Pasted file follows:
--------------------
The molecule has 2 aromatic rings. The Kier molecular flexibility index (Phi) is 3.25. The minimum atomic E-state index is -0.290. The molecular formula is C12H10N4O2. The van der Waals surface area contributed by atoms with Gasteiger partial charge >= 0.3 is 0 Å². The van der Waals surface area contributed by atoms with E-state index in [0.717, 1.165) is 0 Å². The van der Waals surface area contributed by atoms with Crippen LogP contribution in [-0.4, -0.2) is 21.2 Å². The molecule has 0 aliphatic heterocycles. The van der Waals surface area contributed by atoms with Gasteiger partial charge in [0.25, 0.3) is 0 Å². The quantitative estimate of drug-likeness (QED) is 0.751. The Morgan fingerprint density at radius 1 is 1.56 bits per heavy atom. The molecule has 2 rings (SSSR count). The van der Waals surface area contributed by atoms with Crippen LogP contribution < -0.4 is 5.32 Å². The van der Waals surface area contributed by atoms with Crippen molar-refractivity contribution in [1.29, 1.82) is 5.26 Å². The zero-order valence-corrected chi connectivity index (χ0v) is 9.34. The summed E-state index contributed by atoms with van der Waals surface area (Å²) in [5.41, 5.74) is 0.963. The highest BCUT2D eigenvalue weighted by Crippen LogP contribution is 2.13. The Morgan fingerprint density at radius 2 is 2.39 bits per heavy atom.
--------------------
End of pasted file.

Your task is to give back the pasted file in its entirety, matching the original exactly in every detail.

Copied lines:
The molecule has 2 aromatic rings. The Kier molecular flexibility index (Phi) is 3.25. The minimum atomic E-state index is -0.290. The molecular formula is C12H10N4O2. The van der Waals surface area contributed by atoms with Gasteiger partial charge >= 0.3 is 0 Å². The van der Waals surface area contributed by atoms with E-state index in [0.717, 1.165) is 0 Å². The van der Waals surface area contributed by atoms with Crippen LogP contribution in [-0.4, -0.2) is 21.2 Å². The molecule has 0 aliphatic heterocycles. The van der Waals surface area contributed by atoms with Gasteiger partial charge in [0.25, 0.3) is 0 Å². The quantitative estimate of drug-likeness (QED) is 0.751. The Morgan fingerprint density at radius 1 is 1.56 bits per heavy atom. The molecule has 2 rings (SSSR count). The van der Waals surface area contributed by atoms with Crippen LogP contribution < -0.4 is 5.32 Å². The van der Waals surface area contributed by atoms with Crippen molar-refractivity contribution in [1.29, 1.82) is 5.26 Å². The zero-order valence-corrected chi connectivity index (χ0v) is 9.34. The summed E-state index contributed by atoms with van der Waals surface area (Å²) in [5.41, 5.74) is 0.963. The highest BCUT2D eigenvalue weighted by Crippen LogP contribution is 2.13. The Morgan fingerprint density at radius 2 is 2.39 bits per heavy atom.